Refrigerators can work harder than they have to, if not properly maintained. Plus, a clean refrigerator helps keep your food safe from germs.
- Your refrigerator’s coils could be clogged with dust, dirt, and pet hair. Use a handheld vacuum to remove this debris. You’ll find the coils either at the back of your fridge or underneath the front.
- Check the seals on your refrigerator’s doors. Make sure the door gaskets are “gunk-free.” This could affect the seal.
- Check the temperature to make sure that the fridge is at or below 40 degrees Fahrenheit and the freezer is at 0 degrees. You can buy a refrigerator thermometer if you have an older fridge without a temperature gauge.
- Your ice maker and water dispenser usually have filters that need changing. Check your manufacturer’s guide for instructions.
- Listen to your fridge. If it makes a loud sound, it may require some maintenance. (Fridges should have low-level hums that are barely noticeable.)
Stoves and ovens are well used during the fall and winter months, especially for holiday meals. Make sure yours are all in good working order.
- As you cook on your stove, the range hood draws the cooking steam upward and traps grease particles in its filter. This food-flavored grease attracts pests, so you’ll want to make sure it’s cleaned regularly. Home Depot offers the following steps to clean your range hood.
- Clean stovetop drip pans underneath your burners.
- Make sure the oven has a tight seal; otherwise, it could be losing heat. That will cause food to take longer to cook or cook unevenly. Feel along the seal that lines the door. If you find any broken, torn, or deformed areas, replace the seal, also known as a gasket.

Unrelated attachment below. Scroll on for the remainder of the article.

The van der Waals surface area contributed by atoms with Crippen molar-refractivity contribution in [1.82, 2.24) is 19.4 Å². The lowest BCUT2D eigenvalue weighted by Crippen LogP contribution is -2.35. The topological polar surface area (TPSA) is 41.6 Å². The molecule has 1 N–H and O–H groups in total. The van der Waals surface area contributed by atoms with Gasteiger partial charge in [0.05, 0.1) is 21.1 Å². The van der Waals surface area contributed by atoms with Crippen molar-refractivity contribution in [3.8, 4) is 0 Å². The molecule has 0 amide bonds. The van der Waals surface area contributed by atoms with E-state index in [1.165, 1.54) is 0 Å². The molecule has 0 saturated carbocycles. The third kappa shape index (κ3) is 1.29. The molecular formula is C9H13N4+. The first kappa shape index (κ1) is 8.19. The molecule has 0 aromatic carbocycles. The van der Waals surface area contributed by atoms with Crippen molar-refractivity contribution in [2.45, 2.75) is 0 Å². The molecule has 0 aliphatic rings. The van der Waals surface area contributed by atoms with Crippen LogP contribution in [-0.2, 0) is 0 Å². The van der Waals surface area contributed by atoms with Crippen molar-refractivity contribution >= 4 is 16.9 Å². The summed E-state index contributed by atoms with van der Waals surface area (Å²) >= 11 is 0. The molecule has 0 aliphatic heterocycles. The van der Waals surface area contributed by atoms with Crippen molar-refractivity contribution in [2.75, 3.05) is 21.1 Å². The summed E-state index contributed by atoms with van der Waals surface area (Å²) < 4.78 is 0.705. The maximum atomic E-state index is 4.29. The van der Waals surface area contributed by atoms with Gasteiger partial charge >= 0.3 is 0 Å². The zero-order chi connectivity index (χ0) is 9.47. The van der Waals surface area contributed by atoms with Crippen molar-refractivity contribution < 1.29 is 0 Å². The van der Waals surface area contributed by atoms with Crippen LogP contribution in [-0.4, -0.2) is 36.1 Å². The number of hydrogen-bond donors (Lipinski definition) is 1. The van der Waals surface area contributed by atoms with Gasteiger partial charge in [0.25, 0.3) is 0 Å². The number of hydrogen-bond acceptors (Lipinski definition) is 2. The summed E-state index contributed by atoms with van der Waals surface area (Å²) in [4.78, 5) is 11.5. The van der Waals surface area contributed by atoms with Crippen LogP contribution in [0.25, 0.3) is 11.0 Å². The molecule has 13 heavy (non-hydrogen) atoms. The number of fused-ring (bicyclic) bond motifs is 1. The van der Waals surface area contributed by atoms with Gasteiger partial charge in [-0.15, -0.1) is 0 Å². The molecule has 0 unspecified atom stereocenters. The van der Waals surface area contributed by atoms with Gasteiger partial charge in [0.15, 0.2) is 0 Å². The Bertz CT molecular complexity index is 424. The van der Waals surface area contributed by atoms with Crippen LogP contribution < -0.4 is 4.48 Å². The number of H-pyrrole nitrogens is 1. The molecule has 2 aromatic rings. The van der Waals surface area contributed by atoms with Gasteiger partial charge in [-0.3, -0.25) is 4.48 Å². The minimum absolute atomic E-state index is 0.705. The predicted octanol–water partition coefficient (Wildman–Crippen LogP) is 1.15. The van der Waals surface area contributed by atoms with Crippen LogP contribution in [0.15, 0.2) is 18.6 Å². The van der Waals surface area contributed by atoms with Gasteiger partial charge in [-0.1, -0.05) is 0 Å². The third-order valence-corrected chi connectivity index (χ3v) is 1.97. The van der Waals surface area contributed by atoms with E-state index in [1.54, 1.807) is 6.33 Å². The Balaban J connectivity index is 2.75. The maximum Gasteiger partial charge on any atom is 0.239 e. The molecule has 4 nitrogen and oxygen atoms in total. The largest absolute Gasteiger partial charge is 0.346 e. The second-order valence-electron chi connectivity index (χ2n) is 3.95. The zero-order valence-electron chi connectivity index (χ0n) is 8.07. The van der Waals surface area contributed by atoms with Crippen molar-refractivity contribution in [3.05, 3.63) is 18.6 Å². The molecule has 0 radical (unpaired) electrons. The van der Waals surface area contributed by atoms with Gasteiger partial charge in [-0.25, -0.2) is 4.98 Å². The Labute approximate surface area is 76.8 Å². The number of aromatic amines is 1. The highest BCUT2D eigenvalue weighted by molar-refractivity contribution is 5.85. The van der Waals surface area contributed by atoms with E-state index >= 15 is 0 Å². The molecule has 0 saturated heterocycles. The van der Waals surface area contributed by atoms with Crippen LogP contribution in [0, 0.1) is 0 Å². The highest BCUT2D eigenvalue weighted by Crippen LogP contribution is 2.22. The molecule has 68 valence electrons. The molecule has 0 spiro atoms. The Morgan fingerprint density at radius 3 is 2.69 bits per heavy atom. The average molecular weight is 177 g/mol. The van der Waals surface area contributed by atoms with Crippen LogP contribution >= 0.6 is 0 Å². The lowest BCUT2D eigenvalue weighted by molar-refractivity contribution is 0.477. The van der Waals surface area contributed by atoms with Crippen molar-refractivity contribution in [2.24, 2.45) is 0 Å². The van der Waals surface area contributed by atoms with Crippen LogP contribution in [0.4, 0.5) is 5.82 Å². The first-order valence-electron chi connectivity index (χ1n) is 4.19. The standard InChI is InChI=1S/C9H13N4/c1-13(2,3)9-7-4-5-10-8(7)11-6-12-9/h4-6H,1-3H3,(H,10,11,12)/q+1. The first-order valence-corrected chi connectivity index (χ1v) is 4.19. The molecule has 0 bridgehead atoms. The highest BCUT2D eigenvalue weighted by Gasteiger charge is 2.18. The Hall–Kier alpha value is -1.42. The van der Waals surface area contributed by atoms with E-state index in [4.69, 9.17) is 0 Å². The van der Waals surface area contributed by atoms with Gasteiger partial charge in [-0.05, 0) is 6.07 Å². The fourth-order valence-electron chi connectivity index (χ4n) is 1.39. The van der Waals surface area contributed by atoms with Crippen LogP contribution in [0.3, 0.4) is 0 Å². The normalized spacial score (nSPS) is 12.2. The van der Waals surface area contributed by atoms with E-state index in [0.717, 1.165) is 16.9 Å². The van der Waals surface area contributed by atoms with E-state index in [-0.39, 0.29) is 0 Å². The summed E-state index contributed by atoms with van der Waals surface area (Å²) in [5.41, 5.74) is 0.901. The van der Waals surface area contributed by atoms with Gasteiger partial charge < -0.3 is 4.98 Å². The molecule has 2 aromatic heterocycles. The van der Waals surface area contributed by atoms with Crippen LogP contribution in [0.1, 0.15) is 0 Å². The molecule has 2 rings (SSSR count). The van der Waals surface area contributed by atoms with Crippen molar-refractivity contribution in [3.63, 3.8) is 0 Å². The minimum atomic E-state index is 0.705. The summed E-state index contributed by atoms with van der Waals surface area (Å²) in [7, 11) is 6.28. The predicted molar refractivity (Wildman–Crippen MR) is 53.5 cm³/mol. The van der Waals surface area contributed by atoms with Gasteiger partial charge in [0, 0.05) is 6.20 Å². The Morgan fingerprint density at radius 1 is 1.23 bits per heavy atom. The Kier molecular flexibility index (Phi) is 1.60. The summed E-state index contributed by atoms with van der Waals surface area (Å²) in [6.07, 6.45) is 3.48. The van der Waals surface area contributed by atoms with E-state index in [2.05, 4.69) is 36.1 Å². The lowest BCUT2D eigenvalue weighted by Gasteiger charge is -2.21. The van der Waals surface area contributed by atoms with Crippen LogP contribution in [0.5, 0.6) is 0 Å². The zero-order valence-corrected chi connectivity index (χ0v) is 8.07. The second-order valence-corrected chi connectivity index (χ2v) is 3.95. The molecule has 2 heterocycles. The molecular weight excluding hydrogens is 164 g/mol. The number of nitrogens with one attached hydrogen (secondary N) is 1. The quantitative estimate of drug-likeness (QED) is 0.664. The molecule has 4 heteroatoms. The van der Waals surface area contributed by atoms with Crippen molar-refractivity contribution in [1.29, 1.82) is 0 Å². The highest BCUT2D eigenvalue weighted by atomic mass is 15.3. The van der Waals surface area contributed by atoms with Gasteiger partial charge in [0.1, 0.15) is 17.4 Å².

Garbage disposals can host harmful bacteria or grow mold. This Old House suggests this approach: Pour a half cup of baking soda into the disposal. Wait 30 minutes, then pour in one cup of white vinegar. Let the mixture foam for 3 minutes, then rinse with hot water. Finally, grind up two cups of ice and a cup of salt while running cold water. You also can grind lemon peels at the end for a fresh scent.
Furnaces have a lifespan of 20-30 years when properly maintained. Fall is the best time to check to see that your furnace is working properly before the cold weather descends.
- If your furnace is the kind that pulls air from outside, make sure that nothing is blocking the outdoor vent.
- Check that the ducts and vents are free of debris and dust, and securely fastened.
- Check the filter(s) and replace as needed.
- Know the signs that indicate you may need a new furnace. These include frequent breakdowns, a rise in energy consumption, and inconsistent heat where one room is cold and another hot.
Call a professional if you are unsure about maintaining your appliances. If you need to replace an appliance, it’s always good to get at least 3 bids. Make sure the bid includes the removal and disposal of the old appliance.
Your appliances aren’t the only devices that need to be checked in the fall. Help keep your HVAC running smoothly and your pipes thawed all winter by checking out our blog on fall maintenance for your home systems.
This article is furnished by California Casualty, providing auto and home insurance to educators, law enforcement officers, firefighters, and nurses. Get a quote at 1.866.704.8614 or www.calcas.com.